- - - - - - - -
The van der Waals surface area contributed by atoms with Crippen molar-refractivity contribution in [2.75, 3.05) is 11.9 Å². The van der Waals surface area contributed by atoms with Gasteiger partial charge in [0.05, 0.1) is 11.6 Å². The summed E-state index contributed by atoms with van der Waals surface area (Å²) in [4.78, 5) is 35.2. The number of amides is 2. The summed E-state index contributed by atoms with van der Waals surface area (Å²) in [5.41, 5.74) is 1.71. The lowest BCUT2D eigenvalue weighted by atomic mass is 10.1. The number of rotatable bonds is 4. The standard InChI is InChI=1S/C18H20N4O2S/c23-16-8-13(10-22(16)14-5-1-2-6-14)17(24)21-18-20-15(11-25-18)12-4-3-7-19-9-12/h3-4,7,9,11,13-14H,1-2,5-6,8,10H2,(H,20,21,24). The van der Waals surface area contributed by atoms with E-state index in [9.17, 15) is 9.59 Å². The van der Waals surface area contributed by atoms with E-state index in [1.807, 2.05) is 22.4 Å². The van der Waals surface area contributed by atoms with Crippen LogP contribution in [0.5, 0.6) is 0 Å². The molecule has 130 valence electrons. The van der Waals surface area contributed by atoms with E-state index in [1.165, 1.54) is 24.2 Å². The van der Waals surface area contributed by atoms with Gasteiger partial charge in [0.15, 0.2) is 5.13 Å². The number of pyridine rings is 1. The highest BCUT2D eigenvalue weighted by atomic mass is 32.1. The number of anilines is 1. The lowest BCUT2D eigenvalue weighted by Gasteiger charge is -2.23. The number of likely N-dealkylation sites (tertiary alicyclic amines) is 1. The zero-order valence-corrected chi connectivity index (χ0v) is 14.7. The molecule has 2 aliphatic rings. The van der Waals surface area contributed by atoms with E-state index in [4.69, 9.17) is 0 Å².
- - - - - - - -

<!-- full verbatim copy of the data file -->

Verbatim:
The van der Waals surface area contributed by atoms with Crippen molar-refractivity contribution in [2.75, 3.05) is 11.9 Å². The van der Waals surface area contributed by atoms with Gasteiger partial charge in [0.05, 0.1) is 11.6 Å². The summed E-state index contributed by atoms with van der Waals surface area (Å²) in [4.78, 5) is 35.2. The number of amides is 2. The summed E-state index contributed by atoms with van der Waals surface area (Å²) in [5.41, 5.74) is 1.71. The lowest BCUT2D eigenvalue weighted by atomic mass is 10.1. The number of rotatable bonds is 4. The standard InChI is InChI=1S/C18H20N4O2S/c23-16-8-13(10-22(16)14-5-1-2-6-14)17(24)21-18-20-15(11-25-18)12-4-3-7-19-9-12/h3-4,7,9,11,13-14H,1-2,5-6,8,10H2,(H,20,21,24). The van der Waals surface area contributed by atoms with E-state index in [9.17, 15) is 9.59 Å². The van der Waals surface area contributed by atoms with E-state index in [1.807, 2.05) is 22.4 Å². The van der Waals surface area contributed by atoms with Crippen LogP contribution in [0.5, 0.6) is 0 Å². The molecule has 130 valence electrons. The van der Waals surface area contributed by atoms with E-state index in [1.165, 1.54) is 24.2 Å². The van der Waals surface area contributed by atoms with Gasteiger partial charge in [0.15, 0.2) is 5.13 Å². The number of pyridine rings is 1. The highest BCUT2D eigenvalue weighted by atomic mass is 32.1. The number of anilines is 1. The lowest BCUT2D eigenvalue weighted by Gasteiger charge is -2.23. The number of likely N-dealkylation sites (tertiary alicyclic amines) is 1. The zero-order valence-corrected chi connectivity index (χ0v) is 14.7. The molecule has 2 aliphatic rings. The van der Waals surface area contributed by atoms with E-state index in [4.69, 9.17) is 0 Å².